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The Daily Troll: Metro under threat. Goodbye, Lake Union fireworks.

City Council pleases its critics on waste hauling to Eastern Washington. A new report looks at the competing arguments on coal ports.

Fireworks: The big dud

Longtime organizer One Reel said today that there will be no Lake Union 4th of July fireworks for Seattle this year. A spokeswoman told the seattlepi.com that the decision was final. Last year, One Reel got a big boost in sponsorships and contributions after heavy media coverage of a shortfall in sponsorships. It looks like going to that well a second time wasn't a viable strategy.

Coal: The avalanche of comments

The government agencies reviewing a large coal port proposed north of Bellingham today released their summary of the stunning 124,000 comments on how large an environmental review to undertake. Supporters of the plant argue for its additional jobs and want a review focused on the proposed Gateway Pacific Terminal itself, while opponents raised concerns ranging from global warming to increased risks of maritime accidents in Northwest waters. 

Crosscut's Floyd McKay says the three main agencies (the U.S. Army Corps of Engineers, Washington State Department of Ecology and Whatcom County) will likely take until the fall to assess the comments and decide how large an environmental impact study to conduct. His recent Coal Wars series on the competing arguments about the scope of the EIS and other Crosscut coverage of the issue can be found on our Coal Ports page.

Compost stink drifts away

Seattle City Council today approved a revised agreement to begin shipping food waste, yard clippings and other compost to Eastern Washington. The agreement requires that a still-undetermined Eastern Washington site not only be outside the Mountains to Sound Greenway, but also well-removed from forests, rivers and any neighborhoods that might be affected by odor. The revised agreement brought applause from the audience, some of which had expressed concerns about impacts around Cle Elum under an earlier version of the city's plan.

The city's plan to ship most garbage to Eastern Washington could remain in effect for up to 10 years. But councilmembers Sally Bagshaw and Tom Rasmussen urged Seattle Public Utilities to get moving quickly on more local and environmentally friendly approaches.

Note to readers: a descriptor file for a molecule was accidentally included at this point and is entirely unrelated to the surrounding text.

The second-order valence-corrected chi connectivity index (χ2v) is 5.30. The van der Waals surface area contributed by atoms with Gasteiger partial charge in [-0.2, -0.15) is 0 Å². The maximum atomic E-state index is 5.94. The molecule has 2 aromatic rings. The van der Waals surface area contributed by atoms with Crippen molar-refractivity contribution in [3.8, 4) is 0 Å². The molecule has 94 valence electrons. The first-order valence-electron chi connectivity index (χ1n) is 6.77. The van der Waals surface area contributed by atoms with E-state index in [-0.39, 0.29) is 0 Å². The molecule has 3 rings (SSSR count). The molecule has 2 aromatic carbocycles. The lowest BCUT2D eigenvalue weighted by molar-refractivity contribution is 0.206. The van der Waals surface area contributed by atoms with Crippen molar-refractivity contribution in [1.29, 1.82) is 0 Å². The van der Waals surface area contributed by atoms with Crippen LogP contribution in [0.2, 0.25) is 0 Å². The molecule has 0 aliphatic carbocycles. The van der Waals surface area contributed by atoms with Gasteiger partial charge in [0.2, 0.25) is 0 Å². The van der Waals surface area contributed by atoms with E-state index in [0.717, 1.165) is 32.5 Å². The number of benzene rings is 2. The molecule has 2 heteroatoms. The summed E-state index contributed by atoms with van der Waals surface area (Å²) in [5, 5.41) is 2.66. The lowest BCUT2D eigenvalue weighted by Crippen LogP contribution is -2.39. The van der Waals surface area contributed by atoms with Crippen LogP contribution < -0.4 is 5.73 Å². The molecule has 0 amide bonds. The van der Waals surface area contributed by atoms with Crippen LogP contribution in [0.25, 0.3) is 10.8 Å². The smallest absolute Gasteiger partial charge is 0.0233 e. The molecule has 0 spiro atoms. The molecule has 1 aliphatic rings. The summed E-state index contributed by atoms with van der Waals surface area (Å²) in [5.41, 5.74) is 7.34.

Out like a lamb

March ended beautifully, and Cliff Mass's weather blog underlined how much of a change it was from last year's "dismal" month and recent wet, cool beginnings to spring. Seattle had an inch less rain this March than normal. Portland was even drier: It had its third driest March on record at the airport, according to PortlandWeather.com. And before we start fretting that Mother Nature will make us pay later for the current good fortune, consider that Portland has had three consecutive wet springs, culminating with its wettest March ever last year.

Metro Transit worries

Metro Transit today released a report on service changes it will have to consider without help on its finances, which are currently scheduled to take a big hit when a two-year tax expires mid-2014. Metro General Manager Kevin Desmond said one-third of all routes could be up for elimination, and another 40 percent might see service reductions. The county can't renew the expiring tax of $20 per vehicle without new authority from the state Legislature.

Early last month, Desmond gave a presentation on the overall financial picture. Here's part of it (you can find more here).

The Daily Troll is about to publish its 100th made-for-the-evening-commute summaries of the news. Still fresh after 100 editions! You can sign up to get it in your inbox every afternoon.

Joe Copeland is political editor for Crosscut. You can reach him at Joe.Copeland@crosscut.com.


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